In a new series, yoga professional Gwen Lawrence will choose a sport and show us the top five poses designed to keep athletes in the game. This month, the focus is on basketball.
The key to using yoga to reduce the risk of injury in any sport is to be proactive, not reactive. In basketball, that means guarding against the tight hamstrings and sore hip flexors caused by pounding the floor at high speeds. Constant jumping, shooting and shot-blocking can create backaches and shoulder tightness, and running and cutting can be as hard on knees as they are on Achilles tendons.
Here are some poses to balance the wear and tear on the court.
1. Standing crescent pose: This pose can counterbalance the repetitive movement of reaching to defend a player or the basket. A 30-second hold on each side, two or three times, can open the side of the body, making the wingspan reach a breeze.
It also opens the space between the ribs, allowing greater lung capacity, which is critical in this aerobic game.
2. Plank wrist opener: An often overlooked issue with basketball players is the need to open the wrist joint to create flexibility.
A flexible wrist can create a greater range of motion and more power to launch the ball to the hoop.
To get that flexibility, try holding plank pose and engaging the abs while turning the wrist.
Hold for 30 seconds on each side for two to three sets.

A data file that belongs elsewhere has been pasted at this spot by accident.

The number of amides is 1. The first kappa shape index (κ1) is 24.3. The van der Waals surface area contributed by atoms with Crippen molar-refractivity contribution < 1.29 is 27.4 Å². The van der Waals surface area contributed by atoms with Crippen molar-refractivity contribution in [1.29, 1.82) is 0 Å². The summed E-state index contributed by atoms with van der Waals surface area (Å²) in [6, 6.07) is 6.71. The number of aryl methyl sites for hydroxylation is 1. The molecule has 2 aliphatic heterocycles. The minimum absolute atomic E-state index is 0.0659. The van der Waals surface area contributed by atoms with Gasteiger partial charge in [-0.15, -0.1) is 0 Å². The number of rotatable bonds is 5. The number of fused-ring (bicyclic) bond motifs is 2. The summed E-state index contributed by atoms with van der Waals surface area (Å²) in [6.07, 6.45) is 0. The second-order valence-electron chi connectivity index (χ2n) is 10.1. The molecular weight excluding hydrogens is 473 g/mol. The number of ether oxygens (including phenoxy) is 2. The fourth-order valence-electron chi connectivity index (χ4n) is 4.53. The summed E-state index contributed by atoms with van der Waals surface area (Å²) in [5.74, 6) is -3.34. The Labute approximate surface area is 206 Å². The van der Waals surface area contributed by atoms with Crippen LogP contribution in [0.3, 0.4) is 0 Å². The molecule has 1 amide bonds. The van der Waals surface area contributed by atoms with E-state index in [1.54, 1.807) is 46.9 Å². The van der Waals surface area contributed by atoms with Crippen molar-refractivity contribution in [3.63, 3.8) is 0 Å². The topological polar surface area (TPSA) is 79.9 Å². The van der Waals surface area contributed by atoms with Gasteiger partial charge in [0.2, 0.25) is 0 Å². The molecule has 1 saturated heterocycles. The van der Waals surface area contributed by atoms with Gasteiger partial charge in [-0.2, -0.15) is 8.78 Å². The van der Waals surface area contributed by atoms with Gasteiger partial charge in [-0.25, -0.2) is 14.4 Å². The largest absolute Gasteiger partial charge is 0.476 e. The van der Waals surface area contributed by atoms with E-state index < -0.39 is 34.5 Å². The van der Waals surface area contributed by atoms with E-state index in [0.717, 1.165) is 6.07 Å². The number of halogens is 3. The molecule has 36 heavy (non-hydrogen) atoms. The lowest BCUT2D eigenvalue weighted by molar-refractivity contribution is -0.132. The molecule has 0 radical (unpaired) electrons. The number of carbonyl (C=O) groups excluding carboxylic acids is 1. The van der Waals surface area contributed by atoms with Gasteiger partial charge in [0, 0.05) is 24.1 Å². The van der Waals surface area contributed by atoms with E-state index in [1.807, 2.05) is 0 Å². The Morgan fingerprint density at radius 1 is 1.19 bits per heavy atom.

3. Pigeon pose with quad variation: Pigeon pose is a beloved position for many athletes. It releases the hips and glutes and can relieve sciatic pain.
For the basketball player who is constantly cutting and running, the more open and supple the hips are, the less stress there will be on the knees.
Bending the back leg to add a quad stretch to the position will open the quad and deep hip flexor for better range of motion. Holding this pose for two to three minutes on each side will also help alleviate stress on the back.
4. Hero's pose, toes tucked/untucked: Kneeling in hero's will keep nice flexion in the knees as well as stretch the quadriceps.
Keeping the toes untucked first and holding for two to three minutes, you will also stretch deep into the shin and open the top of the foot to increase range of motion in the ankle.
This can help with quickness by giving you more power to push off.
Doing the toes-tucked version will intensely open the Achilles tendon and plantar fascia (bottom of the foot, arch area) as well the bottoms of the toes.
Together, that increases the ankle's range of motion and makes for smoother, easier running and jumping.
5. Standing forward bend against the wall: We all know that stretching the hamstrings is important for agility. Folding over and leaning your back against the wall and holding for three to five minutes to open the hamstrings can get results faster if done regularly.
Gwen Lawrence owns Power Yoga for Sports and works with athletes in professional basketball, football, baseball and hockey, as well as with several college teams. Follow her on Twitter @gwenlawrence.